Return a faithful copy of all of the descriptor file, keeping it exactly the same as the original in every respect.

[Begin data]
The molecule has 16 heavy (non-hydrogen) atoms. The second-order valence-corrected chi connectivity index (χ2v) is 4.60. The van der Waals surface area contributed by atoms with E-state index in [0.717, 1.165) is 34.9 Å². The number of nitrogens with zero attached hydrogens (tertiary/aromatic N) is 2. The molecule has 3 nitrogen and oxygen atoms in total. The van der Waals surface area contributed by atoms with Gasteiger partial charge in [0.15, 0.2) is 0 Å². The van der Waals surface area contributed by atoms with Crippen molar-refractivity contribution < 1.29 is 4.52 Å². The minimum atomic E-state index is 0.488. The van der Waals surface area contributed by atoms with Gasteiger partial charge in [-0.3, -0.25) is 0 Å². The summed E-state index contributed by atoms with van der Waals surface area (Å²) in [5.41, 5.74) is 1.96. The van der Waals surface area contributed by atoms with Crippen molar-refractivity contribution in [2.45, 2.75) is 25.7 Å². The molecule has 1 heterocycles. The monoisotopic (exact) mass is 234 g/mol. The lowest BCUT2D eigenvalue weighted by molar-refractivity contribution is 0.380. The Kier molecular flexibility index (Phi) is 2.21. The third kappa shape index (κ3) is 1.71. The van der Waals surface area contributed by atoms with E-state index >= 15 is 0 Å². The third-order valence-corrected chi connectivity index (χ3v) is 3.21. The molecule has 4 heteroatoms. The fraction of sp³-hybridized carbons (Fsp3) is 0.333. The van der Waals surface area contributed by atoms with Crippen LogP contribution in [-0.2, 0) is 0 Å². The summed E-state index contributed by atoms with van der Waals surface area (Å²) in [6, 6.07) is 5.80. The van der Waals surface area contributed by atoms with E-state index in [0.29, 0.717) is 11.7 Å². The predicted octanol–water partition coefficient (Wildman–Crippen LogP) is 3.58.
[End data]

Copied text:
The molecule has 16 heavy (non-hydrogen) atoms. The second-order valence-corrected chi connectivity index (χ2v) is 4.60. The van der Waals surface area contributed by atoms with E-state index in [0.717, 1.165) is 34.9 Å². The number of nitrogens with zero attached hydrogens (tertiary/aromatic N) is 2. The molecule has 3 nitrogen and oxygen atoms in total. The van der Waals surface area contributed by atoms with Gasteiger partial charge in [0.15, 0.2) is 0 Å². The van der Waals surface area contributed by atoms with Crippen molar-refractivity contribution < 1.29 is 4.52 Å². The minimum atomic E-state index is 0.488. The van der Waals surface area contributed by atoms with Gasteiger partial charge in [-0.3, -0.25) is 0 Å². The summed E-state index contributed by atoms with van der Waals surface area (Å²) in [5.41, 5.74) is 1.96. The van der Waals surface area contributed by atoms with Crippen molar-refractivity contribution in [2.45, 2.75) is 25.7 Å². The molecule has 1 heterocycles. The monoisotopic (exact) mass is 234 g/mol. The lowest BCUT2D eigenvalue weighted by molar-refractivity contribution is 0.380. The Kier molecular flexibility index (Phi) is 2.21. The third kappa shape index (κ3) is 1.71. The van der Waals surface area contributed by atoms with E-state index >= 15 is 0 Å². The third-order valence-corrected chi connectivity index (χ3v) is 3.21. The molecule has 4 heteroatoms. The fraction of sp³-hybridized carbons (Fsp3) is 0.333. The van der Waals surface area contributed by atoms with Crippen LogP contribution in [-0.2, 0) is 0 Å². The summed E-state index contributed by atoms with van der Waals surface area (Å²) in [6, 6.07) is 5.80. The van der Waals surface area contributed by atoms with E-state index in [0.29, 0.717) is 11.7 Å². The predicted octanol–water partition coefficient (Wildman–Crippen LogP) is 3.58.